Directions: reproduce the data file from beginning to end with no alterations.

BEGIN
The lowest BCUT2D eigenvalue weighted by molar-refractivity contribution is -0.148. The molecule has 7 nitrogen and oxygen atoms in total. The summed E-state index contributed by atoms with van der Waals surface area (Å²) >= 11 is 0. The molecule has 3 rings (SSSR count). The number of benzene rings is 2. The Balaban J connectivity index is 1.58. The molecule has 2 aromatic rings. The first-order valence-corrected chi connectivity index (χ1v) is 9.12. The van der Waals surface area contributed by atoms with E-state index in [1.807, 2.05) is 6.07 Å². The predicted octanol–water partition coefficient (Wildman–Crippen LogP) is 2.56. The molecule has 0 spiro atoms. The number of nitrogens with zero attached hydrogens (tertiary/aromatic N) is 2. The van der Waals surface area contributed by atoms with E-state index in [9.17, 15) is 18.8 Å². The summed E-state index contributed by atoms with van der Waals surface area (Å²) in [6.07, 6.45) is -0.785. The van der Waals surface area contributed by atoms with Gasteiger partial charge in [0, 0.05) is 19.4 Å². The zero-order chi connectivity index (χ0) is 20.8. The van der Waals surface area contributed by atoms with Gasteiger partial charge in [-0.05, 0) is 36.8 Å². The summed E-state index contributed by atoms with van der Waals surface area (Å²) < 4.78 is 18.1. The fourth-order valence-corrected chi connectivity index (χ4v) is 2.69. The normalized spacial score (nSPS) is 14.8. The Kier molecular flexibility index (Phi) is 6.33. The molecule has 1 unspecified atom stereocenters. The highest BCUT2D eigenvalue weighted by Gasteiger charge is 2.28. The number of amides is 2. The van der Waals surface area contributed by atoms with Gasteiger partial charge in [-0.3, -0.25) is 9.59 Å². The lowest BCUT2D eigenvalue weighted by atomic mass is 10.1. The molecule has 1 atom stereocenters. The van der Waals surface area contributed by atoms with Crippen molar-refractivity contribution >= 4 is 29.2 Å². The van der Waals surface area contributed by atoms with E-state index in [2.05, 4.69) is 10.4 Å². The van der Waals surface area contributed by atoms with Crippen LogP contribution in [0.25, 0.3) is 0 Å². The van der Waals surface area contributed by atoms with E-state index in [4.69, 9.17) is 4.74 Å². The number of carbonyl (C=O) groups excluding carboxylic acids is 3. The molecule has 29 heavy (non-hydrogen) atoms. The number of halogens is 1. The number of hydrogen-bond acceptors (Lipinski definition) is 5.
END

The lowest BCUT2D eigenvalue weighted by molar-refractivity contribution is -0.148. The molecule has 7 nitrogen and oxygen atoms in total. The summed E-state index contributed by atoms with van der Waals surface area (Å²) >= 11 is 0. The molecule has 3 rings (SSSR count). The number of benzene rings is 2. The Balaban J connectivity index is 1.58. The molecule has 2 aromatic rings. The first-order valence-corrected chi connectivity index (χ1v) is 9.12. The van der Waals surface area contributed by atoms with E-state index in [1.807, 2.05) is 6.07 Å². The predicted octanol–water partition coefficient (Wildman–Crippen LogP) is 2.56. The molecule has 0 spiro atoms. The number of nitrogens with zero attached hydrogens (tertiary/aromatic N) is 2. The van der Waals surface area contributed by atoms with E-state index in [9.17, 15) is 18.8 Å². The summed E-state index contributed by atoms with van der Waals surface area (Å²) in [6.07, 6.45) is -0.785. The van der Waals surface area contributed by atoms with Gasteiger partial charge in [0, 0.05) is 19.4 Å². The zero-order chi connectivity index (χ0) is 20.8. The van der Waals surface area contributed by atoms with Gasteiger partial charge in [-0.05, 0) is 36.8 Å². The summed E-state index contributed by atoms with van der Waals surface area (Å²) < 4.78 is 18.1. The fourth-order valence-corrected chi connectivity index (χ4v) is 2.69. The normalized spacial score (nSPS) is 14.8. The Kier molecular flexibility index (Phi) is 6.33. The molecule has 1 unspecified atom stereocenters. The highest BCUT2D eigenvalue weighted by Gasteiger charge is 2.28. The number of amides is 2. The van der Waals surface area contributed by atoms with Gasteiger partial charge in [-0.3, -0.25) is 9.59 Å². The lowest BCUT2D eigenvalue weighted by atomic mass is 10.1. The molecule has 1 atom stereocenters. The van der Waals surface area contributed by atoms with Crippen molar-refractivity contribution >= 4 is 29.2 Å². The van der Waals surface area contributed by atoms with E-state index in [2.05, 4.69) is 10.4 Å². The van der Waals surface area contributed by atoms with Crippen LogP contribution in [0.25, 0.3) is 0 Å². The van der Waals surface area contributed by atoms with E-state index in [4.69, 9.17) is 4.74 Å². The number of carbonyl (C=O) groups excluding carboxylic acids is 3. The molecule has 29 heavy (non-hydrogen) atoms. The number of halogens is 1. The number of hydrogen-bond acceptors (Lipinski definition) is 5.